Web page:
The Paititi Violin Bow is a full-size round stick bow that is made up of Brazilwood. Handcrafted with a high gloss finish, the violin bow is lightweight and easy to carry. It is likewise durable and stable, creating a well-balanced and bright sound. The violin bow is made up of authentic Mongolian horsehair. Because it is soft on the fingers, the bow is recommended for beginners.
Affordable and unpretentious, this brazilwood model promises to work well as a beginner’s fiddle and might make a good gift for the young violin players in your family. The low cost might recommend it as a “baby’s first bow” for which it should perform acceptably well, as brazilwood models are capable of delivering a somewhat richer sound than fiberglass alternatives.
The Crescent Well Balanced Violin Bow is a full-size violin bow which is made up of a carbon fiber material for durability. It comes with an ebony frog with a synthetic grip and faux pearl eyes. It is also equipped with a natural Mongolian horsehair and abalone shell inlay frog slide. Users of the violin bow are ensured of a perfectly balanced and smooth performance when used with the instrument.
Like most other carbon composite bows out there, the Glasser X-Series will deliver a bright and snappy sound, perfect for playing fast-paced pieces. This quality is especially welcomed by students, who often need to exercise their agility and dexterity, but also more experienced violin players that would require something to balance their lazier Pernambuco with when practicing.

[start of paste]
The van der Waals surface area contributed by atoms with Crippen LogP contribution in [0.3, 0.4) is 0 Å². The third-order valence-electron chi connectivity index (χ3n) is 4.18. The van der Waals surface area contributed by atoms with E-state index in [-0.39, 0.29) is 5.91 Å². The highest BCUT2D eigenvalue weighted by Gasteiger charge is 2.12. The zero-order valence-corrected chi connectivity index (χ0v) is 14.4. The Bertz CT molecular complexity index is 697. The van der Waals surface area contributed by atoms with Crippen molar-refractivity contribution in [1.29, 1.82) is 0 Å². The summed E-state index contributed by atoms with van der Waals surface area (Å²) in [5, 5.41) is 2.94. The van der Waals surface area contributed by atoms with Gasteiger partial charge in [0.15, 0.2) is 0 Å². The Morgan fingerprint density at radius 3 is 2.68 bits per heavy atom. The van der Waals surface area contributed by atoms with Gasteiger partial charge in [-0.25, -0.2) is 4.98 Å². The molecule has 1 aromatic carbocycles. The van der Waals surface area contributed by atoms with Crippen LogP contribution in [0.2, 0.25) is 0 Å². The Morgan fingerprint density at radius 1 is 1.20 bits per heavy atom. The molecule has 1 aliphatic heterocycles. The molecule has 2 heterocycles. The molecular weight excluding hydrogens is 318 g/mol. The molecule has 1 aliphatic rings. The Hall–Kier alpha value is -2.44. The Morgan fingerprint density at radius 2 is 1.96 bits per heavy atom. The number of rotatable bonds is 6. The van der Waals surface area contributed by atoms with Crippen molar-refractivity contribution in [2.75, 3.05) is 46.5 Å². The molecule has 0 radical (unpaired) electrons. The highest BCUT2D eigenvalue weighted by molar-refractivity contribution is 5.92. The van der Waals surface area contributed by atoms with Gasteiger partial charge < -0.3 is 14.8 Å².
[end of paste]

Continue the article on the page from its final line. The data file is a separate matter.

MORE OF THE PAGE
The Vio Music Braided Carbon Fiber Bow features an ebony frog with silver winding which is perfect for beginners and student violinists. Vio features a reliable design that promises the best of performance similar to Pernambuco violin bows. The braided carbon fiber adds much durability to the bow. Decent response, well balanced and playing with this bow is like a walk in the park. The company (Vio) is famous for producing reliable instruments and accessories that will last for many years with the best quality. This model is most suitable as a backup violin bow.
The D Z Strad 200 Violin Bow is made up of Pernambuco wood for a well-balanced full-size violin bow. It is further designed with a stiffness ranging from medium to strong to ensure optimal playability. Furthermore, it is built with resilience and quick response for an excellent performance. It is equipped with an authentic Mongolian horsehair and a traditional frog made from polished ebony. It also comes in five other sizes to suit the size of the violin.
At around 2.2 ounces, this Ace Music bow is very close to the average weight required by most violinists to play a wide range of sounds, at varying speeds and intensities. Customers also find it well balanced, for a good intermediary between big and small sounds. It seems that most manufacturers can get the carbon fiber rod “just right,” and this, of course, includes Ace Music.
Like with most other models, the mounting elements of the frog are made of copper for good corrosion resistance and nice looks. This bottom part is reported to offer a good counterweight to the rest of the rod, which handles well for both fast and slow pieces. The lower section of the rod is covered in a silver winding, which besides looking good provides for a stronger “base” to absorb the tension of the string. This means you can tighten the screws quite a bit without worries of the bow snapping.
The Presto Carbon Fiber Violin Bow incorporates a laser-tracking design and unbeatable control which makes it the perfect teaching bow for young and upcoming players. The soft and smooth-sailing action is another feature that defines this carbon fiber bow. It is suitable for fine music because it eliminates scratches and rounds off notes in a compelling manner. Ebony frog with Parisian eye adds glamour to this black-color designed bow—a perfect option for advanced violinists.